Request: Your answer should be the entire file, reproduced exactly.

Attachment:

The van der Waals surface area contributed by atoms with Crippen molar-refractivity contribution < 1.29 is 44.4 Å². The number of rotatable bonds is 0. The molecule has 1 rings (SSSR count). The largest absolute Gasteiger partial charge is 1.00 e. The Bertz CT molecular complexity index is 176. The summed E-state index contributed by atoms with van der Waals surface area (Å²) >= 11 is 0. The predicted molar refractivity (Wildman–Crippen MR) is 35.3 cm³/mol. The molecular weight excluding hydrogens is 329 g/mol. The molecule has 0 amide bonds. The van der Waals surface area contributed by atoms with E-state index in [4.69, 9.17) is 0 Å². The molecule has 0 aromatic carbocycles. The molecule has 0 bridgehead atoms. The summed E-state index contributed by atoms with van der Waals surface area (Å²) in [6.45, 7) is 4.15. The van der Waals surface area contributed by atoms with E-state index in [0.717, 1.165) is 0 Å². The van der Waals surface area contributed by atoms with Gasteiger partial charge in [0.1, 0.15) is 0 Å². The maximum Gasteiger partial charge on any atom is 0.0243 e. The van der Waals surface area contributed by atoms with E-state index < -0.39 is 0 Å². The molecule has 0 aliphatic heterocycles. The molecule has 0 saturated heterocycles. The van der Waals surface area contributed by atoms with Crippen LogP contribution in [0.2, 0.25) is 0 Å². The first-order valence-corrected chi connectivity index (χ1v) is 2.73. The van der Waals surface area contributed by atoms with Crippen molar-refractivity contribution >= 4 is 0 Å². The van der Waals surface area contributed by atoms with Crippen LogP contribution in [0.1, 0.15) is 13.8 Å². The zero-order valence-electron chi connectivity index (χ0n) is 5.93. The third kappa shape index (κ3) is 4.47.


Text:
The van der Waals surface area contributed by atoms with Crippen molar-refractivity contribution < 1.29 is 44.4 Å². The number of rotatable bonds is 0. The molecule has 1 rings (SSSR count). The largest absolute Gasteiger partial charge is 1.00 e. The Bertz CT molecular complexity index is 176. The summed E-state index contributed by atoms with van der Waals surface area (Å²) >= 11 is 0. The predicted molar refractivity (Wildman–Crippen MR) is 35.3 cm³/mol. The molecular weight excluding hydrogens is 329 g/mol. The molecule has 0 amide bonds. The van der Waals surface area contributed by atoms with E-state index in [4.69, 9.17) is 0 Å². The molecule has 0 aromatic carbocycles. The molecule has 0 bridgehead atoms. The summed E-state index contributed by atoms with van der Waals surface area (Å²) in [6.45, 7) is 4.15. The van der Waals surface area contributed by atoms with E-state index in [0.717, 1.165) is 0 Å². The van der Waals surface area contributed by atoms with Gasteiger partial charge in [0.1, 0.15) is 0 Å². The maximum Gasteiger partial charge on any atom is 0.0243 e. The van der Waals surface area contributed by atoms with E-state index < -0.39 is 0 Å². The molecule has 0 aliphatic heterocycles. The molecule has 0 saturated heterocycles. The van der Waals surface area contributed by atoms with Crippen LogP contribution in [0.2, 0.25) is 0 Å². The first-order valence-corrected chi connectivity index (χ1v) is 2.73. The van der Waals surface area contributed by atoms with Crippen molar-refractivity contribution >= 4 is 0 Å². The van der Waals surface area contributed by atoms with Crippen LogP contribution in [0.1, 0.15) is 13.8 Å². The zero-order valence-electron chi connectivity index (χ0n) is 5.93. The third kappa shape index (κ3) is 4.47.